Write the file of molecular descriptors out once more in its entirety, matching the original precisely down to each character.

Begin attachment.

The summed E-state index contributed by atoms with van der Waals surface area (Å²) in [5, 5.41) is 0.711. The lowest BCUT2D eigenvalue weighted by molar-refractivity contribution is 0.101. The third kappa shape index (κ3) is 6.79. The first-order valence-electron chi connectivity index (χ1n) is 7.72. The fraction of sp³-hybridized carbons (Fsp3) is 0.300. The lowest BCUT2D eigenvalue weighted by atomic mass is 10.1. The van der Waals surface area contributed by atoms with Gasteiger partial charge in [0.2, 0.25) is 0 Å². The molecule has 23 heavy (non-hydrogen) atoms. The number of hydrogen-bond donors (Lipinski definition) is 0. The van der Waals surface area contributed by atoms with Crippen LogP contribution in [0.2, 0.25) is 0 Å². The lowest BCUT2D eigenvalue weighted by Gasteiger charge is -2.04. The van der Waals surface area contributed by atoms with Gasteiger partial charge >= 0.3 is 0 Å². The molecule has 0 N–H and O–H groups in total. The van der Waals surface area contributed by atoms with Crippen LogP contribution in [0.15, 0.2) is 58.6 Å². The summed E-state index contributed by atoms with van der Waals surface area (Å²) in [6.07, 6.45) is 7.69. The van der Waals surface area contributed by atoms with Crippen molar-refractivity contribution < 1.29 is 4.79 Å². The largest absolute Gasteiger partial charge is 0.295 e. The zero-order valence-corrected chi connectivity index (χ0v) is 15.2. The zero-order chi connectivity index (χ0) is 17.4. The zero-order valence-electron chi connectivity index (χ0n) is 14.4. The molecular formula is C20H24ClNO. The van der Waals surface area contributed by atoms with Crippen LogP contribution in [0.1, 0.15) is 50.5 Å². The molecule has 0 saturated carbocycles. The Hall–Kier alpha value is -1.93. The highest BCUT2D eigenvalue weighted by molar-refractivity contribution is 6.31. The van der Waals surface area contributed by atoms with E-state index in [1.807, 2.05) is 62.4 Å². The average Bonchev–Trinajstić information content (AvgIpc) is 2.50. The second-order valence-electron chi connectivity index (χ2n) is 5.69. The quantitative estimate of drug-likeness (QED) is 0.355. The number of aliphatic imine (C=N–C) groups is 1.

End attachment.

The summed E-state index contributed by atoms with van der Waals surface area (Å²) in [5, 5.41) is 0.711. The lowest BCUT2D eigenvalue weighted by molar-refractivity contribution is 0.101. The third kappa shape index (κ3) is 6.79. The first-order valence-electron chi connectivity index (χ1n) is 7.72. The fraction of sp³-hybridized carbons (Fsp3) is 0.300. The lowest BCUT2D eigenvalue weighted by atomic mass is 10.1. The van der Waals surface area contributed by atoms with Gasteiger partial charge in [0.2, 0.25) is 0 Å². The molecule has 23 heavy (non-hydrogen) atoms. The number of hydrogen-bond donors (Lipinski definition) is 0. The van der Waals surface area contributed by atoms with Crippen LogP contribution in [0.2, 0.25) is 0 Å². The lowest BCUT2D eigenvalue weighted by Gasteiger charge is -2.04. The van der Waals surface area contributed by atoms with Gasteiger partial charge >= 0.3 is 0 Å². The molecule has 0 N–H and O–H groups in total. The van der Waals surface area contributed by atoms with Crippen LogP contribution in [0.15, 0.2) is 58.6 Å². The summed E-state index contributed by atoms with van der Waals surface area (Å²) in [6.07, 6.45) is 7.69. The van der Waals surface area contributed by atoms with Crippen molar-refractivity contribution < 1.29 is 4.79 Å². The largest absolute Gasteiger partial charge is 0.295 e. The zero-order valence-corrected chi connectivity index (χ0v) is 15.2. The zero-order chi connectivity index (χ0) is 17.4. The zero-order valence-electron chi connectivity index (χ0n) is 14.4. The molecular formula is C20H24ClNO. The van der Waals surface area contributed by atoms with Crippen LogP contribution in [0.1, 0.15) is 50.5 Å². The molecule has 0 saturated carbocycles. The Hall–Kier alpha value is -1.93. The highest BCUT2D eigenvalue weighted by molar-refractivity contribution is 6.31. The van der Waals surface area contributed by atoms with E-state index in [1.807, 2.05) is 62.4 Å². The average Bonchev–Trinajstić information content (AvgIpc) is 2.50. The second-order valence-electron chi connectivity index (χ2n) is 5.69. The quantitative estimate of drug-likeness (QED) is 0.355. The number of aliphatic imine (C=N–C) groups is 1.